Martin Lentz’s career leaps forward
Martin Lentz, a 20-year-old Park City native, is making big strides in the world of big-mountain skiing.
Only two years ago Lentz, who now attends Quest University in British Columbia, Canada, during the offseason, was competing in junior-level events across North America. This winter, he’ll explore the mountains of Europe as part of the Swatch Freeride World Tour, the top big-mountain tour in the world.
Big-mountain skiing involves skiing in areas with trees, cliffs and steep descents. Competitors can ski wherever they want in a designated area, hitting whichever natural features they feel best showcase their skills. Judges then score the athletes in areas like style, control and technique.
Lentz’s progression through the sport has taken him through several different levels of events in the past two winters.
"In the juniors, they have events where you can hone your skills and accumulate points," he said. "Last year, I was on a qualifier tour. It’s similar to competitive surfing where they have star rankings for the events — there are three-star, four-star and then the World Tour is the five-star championship tour. Last year, I was doing three- and four-star events just here in North America."
Due to his success in the qualifying tour, Lentz earned a spot on the World Tour.
"They take the top three male skiers from North America and the top three male skiers from Europe onto the tour the next season," he said. "I finished second overall in North America last year and earned myself a spot."
The other two North American skiers to earn spots are also 20 years old, which Lentz said signifies a youth movement in big-mountain skiing.
"It was all of our first years doing the adult qualifier tour," he said. "We’d all come from the juniors, which really shows that there’s a wave of kids who have come up and trained in these junior leagues and are getting to the age where we can go compete against the adults. Last year’s world champion on the tour was a 21-year-old who goes to the University of Utah — George Rodney — and was in his first year on the tour."
Lentz said the youth movement in the sport is due to coaching programs that have only been around for a few years.
"We’ve grown up in these programs where we’ve been coached on how to pick a line and how to ski it well for four or five years now," he said. "Now we’re competing against adults who just do it for fun and have never been coached on it."
When he was younger, Lentz competed in alpine ski races. He said those experiences gave him the style he uses to try to separate himself from his competitors.
"I grew up on the Park City Ski Team, so I grew up ski racing and doing that kind of thing," he said. "That’s probably my biggest strength — speed and technique and combining that with really fluid airs and really fluid line choice.
"You see it a lot in these tours where people will find a really gnarly feature, but it takes them a while to get there and it’s kind of sketchy and doesn’t flow well. I’m really into a line that is fun to ski and where you’re going to get from the top to the bottom quickly."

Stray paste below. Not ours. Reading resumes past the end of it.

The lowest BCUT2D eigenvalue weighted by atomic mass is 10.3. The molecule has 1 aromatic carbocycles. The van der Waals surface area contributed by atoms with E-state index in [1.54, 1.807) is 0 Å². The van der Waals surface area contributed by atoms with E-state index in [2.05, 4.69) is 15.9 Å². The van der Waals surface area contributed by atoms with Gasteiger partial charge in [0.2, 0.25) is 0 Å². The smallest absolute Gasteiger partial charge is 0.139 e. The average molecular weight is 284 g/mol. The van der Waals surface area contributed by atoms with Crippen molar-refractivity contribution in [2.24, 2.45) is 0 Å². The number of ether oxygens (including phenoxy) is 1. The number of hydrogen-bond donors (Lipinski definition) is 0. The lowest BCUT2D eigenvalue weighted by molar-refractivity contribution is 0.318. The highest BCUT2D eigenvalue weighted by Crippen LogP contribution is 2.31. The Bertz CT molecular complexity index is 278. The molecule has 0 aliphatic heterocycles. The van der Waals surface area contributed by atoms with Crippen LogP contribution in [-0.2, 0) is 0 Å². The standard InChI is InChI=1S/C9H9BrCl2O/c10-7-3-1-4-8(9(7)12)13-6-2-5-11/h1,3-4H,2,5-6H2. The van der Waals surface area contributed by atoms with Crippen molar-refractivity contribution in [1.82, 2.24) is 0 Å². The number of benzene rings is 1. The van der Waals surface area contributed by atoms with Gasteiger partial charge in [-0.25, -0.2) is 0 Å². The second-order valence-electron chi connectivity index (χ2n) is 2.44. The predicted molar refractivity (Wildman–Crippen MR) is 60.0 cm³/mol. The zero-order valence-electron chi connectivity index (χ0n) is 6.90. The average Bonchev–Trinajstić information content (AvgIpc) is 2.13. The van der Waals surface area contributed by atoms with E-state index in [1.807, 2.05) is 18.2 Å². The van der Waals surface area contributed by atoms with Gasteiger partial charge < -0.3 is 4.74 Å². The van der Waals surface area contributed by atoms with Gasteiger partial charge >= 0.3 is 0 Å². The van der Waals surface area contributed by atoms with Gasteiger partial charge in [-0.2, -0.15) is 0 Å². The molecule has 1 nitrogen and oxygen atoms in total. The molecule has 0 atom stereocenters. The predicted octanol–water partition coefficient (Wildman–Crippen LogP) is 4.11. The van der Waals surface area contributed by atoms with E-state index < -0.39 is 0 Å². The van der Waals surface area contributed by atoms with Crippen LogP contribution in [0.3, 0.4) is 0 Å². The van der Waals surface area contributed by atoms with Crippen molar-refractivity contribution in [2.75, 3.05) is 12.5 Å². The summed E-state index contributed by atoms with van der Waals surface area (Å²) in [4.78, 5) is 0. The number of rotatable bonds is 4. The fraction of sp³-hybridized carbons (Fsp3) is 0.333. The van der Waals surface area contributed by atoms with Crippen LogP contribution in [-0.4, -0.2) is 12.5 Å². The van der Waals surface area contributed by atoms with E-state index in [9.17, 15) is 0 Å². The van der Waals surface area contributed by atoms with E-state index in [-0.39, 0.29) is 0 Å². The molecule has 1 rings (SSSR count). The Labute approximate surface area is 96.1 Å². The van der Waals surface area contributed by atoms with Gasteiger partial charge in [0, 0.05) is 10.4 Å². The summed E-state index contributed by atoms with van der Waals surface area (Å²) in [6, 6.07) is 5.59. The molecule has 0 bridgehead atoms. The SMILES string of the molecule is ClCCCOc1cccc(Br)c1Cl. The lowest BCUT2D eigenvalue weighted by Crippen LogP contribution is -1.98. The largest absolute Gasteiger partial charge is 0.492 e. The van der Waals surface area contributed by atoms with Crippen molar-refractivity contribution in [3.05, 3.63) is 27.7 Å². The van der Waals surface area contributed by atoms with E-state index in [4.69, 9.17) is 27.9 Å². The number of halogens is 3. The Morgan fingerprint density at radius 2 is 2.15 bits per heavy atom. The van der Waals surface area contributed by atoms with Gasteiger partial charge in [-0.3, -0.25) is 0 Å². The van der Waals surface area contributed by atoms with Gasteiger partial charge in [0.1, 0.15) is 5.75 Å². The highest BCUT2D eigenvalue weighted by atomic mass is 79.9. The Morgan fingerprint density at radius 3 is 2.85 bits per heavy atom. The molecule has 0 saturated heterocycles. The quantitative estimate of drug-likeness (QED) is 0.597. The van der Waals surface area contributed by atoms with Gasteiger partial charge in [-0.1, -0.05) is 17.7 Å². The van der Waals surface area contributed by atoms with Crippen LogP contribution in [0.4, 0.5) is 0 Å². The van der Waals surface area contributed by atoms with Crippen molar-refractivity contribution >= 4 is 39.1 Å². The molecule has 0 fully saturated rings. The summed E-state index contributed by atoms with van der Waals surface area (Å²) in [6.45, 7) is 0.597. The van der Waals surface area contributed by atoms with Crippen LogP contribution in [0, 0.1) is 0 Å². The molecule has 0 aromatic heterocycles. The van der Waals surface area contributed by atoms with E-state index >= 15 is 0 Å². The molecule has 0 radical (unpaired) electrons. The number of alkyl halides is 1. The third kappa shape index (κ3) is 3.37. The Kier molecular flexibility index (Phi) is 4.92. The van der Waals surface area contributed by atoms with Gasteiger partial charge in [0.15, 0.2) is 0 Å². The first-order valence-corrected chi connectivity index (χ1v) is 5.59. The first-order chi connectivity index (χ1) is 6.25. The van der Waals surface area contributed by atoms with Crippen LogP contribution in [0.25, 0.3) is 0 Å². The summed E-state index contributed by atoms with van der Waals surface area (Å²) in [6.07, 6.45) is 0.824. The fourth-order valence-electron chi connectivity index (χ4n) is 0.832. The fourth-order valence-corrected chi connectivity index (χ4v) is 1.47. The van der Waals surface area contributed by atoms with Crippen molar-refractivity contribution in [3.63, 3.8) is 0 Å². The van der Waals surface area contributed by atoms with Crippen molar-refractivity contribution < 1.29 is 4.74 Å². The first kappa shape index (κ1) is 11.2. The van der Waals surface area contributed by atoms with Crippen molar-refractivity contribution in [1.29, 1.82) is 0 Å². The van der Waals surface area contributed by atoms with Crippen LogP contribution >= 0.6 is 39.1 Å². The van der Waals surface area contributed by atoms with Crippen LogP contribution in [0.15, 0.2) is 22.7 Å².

By qualifying for the World Tour, Lentz is guaranteed three competitions. He’ll head to Andorra in mid-January and then to Chamonix, France. From there, he’ll compete in Fieberbrunn, Austria. After that, Lentz’s results will dictate whether or not he’ll ski in the remaining two competitions.
"They do a top-14 cut," he said. "The top 14 go on to a stop in Haines, Alaska — the only North American stop on the tour this year. Then they do another small cut after that and the top 12 go on to the championships, which are in Verbier, Switzerland."
Lentz said he wants to make his first year on the World Tour a good one and compete in every event.
"My main goal for the season is to qualify and go to Alaska," he said. "I think I’m fully capable of that. I really think I can win an event, so I’d like to do that."
But, Lentz added, he’ll make sure he enjoys everything that goes along with the World Tour, especially the trips to some of the best mountains in Europe.
"I’m just excited to go ski those mountains and have this kind of experience," he said. "It’s going to be unbelievable traveling Europe and skiing in all these places. Any one of those destinations would be a dream trip for me. To link them all up in five stops in a winter would be incredible."
Much like last winter in North America, Europe is currently experiencing drastically low snow totals. Lentz said he hopes none of the events are canceled due to lack of snowpack.
"That’s definitely always a worry and something we’ve dealt with in the past with big-mountain competitions," he said. "You never know, though. Even right now, they don’t have any snow over there, but it’s still two-and-a-half weeks out. Things can change."
For more information on the Swatch Freeride World Tour, or to check results for each event, visit http://www.freerideworldtour.com .
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